Photo taken by Zahra.
Later, while writing the first draft, dozens of other songs by soundcloud artists, and others like the Amazon Ensemble's "Jo Parana" (which is also included in the audio recording) brought the scenes I was writing to life. Someday I hope that I can reach out these excellent composers (when there is a movie in the works ;)
This audiobook recording is way of sharing a piece of the imaginative world I've been living in.
Hit the PLAY button on the soundcloud link and, if you want, you can read along below with the text to Chapter One: Sea Willow Aisle.
the Oaql Seed
-Book 1 of the Treeboat Series-
-Like the fruit that tastes exquisite in a mouth long unfed, the heart upon tasting Presence yearns to be fed again-
Arrival and Takeoff at Sea Willow Aisle
“Just there- you see them?” Arionella called out excitedly.
“What, the golden specks over the water?” Lemay questioned with difficulty, out of breath trying to keep up. “But those are just insects!”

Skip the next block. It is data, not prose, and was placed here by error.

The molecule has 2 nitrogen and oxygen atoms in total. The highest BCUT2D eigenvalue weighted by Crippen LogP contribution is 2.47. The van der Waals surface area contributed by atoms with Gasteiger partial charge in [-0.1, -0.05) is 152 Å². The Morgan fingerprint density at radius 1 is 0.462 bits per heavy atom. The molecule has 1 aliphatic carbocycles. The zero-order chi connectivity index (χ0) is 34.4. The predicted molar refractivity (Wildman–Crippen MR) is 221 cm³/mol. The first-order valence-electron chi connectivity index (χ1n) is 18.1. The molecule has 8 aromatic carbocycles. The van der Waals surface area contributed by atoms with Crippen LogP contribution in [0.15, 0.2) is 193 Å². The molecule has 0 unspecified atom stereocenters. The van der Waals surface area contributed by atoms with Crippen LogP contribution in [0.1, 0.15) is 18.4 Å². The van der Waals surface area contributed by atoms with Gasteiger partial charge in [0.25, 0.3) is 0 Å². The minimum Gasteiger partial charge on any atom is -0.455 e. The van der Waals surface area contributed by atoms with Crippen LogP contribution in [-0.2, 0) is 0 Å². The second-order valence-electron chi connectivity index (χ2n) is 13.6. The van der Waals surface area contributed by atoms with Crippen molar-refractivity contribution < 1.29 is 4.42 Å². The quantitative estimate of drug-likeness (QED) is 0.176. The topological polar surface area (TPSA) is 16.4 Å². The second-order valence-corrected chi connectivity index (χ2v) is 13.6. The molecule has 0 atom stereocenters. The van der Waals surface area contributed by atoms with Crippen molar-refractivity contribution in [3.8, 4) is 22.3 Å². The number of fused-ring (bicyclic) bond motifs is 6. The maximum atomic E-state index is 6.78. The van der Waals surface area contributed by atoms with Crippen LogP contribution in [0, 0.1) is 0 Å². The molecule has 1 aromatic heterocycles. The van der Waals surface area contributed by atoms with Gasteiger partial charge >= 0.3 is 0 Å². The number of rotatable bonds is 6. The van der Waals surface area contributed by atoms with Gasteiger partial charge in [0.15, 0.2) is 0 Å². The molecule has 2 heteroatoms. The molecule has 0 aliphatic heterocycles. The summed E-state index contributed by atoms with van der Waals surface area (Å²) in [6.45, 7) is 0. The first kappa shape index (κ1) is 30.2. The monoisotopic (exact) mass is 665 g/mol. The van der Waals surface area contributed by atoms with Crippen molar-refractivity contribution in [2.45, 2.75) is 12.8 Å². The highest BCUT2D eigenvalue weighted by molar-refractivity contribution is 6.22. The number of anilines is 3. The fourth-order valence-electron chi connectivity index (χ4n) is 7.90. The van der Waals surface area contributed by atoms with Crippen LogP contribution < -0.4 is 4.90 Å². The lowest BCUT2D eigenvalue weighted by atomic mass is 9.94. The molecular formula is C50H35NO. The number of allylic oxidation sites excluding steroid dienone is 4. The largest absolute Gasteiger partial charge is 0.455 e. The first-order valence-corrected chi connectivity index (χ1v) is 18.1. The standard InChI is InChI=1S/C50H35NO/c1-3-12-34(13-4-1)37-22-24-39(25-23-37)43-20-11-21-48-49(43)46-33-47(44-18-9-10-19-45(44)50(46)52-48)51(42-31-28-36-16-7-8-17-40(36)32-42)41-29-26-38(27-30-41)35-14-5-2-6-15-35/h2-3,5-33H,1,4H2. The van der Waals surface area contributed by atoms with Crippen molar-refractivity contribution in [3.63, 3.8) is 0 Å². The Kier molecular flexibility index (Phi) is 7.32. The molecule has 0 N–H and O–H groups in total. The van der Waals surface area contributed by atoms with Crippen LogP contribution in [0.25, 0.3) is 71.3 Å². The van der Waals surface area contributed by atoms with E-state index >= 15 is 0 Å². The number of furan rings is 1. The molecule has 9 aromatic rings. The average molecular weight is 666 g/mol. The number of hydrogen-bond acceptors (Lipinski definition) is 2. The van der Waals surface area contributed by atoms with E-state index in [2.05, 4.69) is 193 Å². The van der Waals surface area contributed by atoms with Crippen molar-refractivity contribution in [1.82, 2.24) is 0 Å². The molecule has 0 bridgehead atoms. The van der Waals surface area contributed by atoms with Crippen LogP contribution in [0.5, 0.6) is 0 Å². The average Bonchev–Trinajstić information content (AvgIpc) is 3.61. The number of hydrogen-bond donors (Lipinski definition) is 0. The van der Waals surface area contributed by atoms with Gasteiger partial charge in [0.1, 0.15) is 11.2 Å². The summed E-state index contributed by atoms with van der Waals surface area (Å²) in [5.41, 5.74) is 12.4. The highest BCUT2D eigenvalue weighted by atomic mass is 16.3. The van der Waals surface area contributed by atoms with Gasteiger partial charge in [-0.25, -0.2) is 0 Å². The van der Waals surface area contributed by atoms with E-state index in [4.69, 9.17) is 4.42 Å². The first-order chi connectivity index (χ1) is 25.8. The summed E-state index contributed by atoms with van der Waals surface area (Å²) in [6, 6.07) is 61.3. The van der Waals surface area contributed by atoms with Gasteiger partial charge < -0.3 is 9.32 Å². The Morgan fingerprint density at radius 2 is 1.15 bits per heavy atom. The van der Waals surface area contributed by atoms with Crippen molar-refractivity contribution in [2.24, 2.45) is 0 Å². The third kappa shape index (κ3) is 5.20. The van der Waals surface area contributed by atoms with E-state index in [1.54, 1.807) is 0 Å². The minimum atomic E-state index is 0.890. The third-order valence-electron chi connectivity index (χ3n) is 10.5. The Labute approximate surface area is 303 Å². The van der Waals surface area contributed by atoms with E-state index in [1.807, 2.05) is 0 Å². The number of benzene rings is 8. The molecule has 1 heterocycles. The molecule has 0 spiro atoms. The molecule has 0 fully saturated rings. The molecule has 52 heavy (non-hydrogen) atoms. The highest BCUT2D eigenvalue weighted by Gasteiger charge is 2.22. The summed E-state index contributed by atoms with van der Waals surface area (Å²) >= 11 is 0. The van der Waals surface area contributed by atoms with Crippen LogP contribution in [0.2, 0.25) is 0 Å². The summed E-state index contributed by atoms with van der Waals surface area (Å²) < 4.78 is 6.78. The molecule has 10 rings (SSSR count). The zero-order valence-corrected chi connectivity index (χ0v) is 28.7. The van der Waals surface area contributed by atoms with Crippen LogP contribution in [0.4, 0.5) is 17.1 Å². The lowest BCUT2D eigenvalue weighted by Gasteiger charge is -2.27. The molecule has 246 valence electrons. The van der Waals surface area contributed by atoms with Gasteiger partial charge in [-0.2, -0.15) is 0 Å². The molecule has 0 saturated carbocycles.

“That’s how you see it, for me they’re a sign.” Arionella ran at top speed towards the Aisle, a tributary of water lined by bushy Sea Willows, that branched off from a network of waterways which connected to Miner’s Bay, and to the ocean beyond. The water in these parts was always a translucent algae-green, probably because of the weedy beds that grew in their depths. The locals came to believe that the green tint was a promise of abundance for their little bayside township Lindum, that stood in the shadows of the great Lindarious Mountains, best known for their pink-salt mines.
Lemay arrived at the Aisle a good minute or so after Arionella, who had longer legs than he did- something that often bothered him because it was that much harder to keep her out of trouble. Arionella waved him over silently and with her other hand she pressed her finger to her lips firmly. There were only plushy beds of moss underfoot but Lemay tiptoed in his sandals anyway.
“Is it here yet?” Lemay whispered when he got close enough to the decaying log Arionella was crouching behind.
“Shh. No not yet.”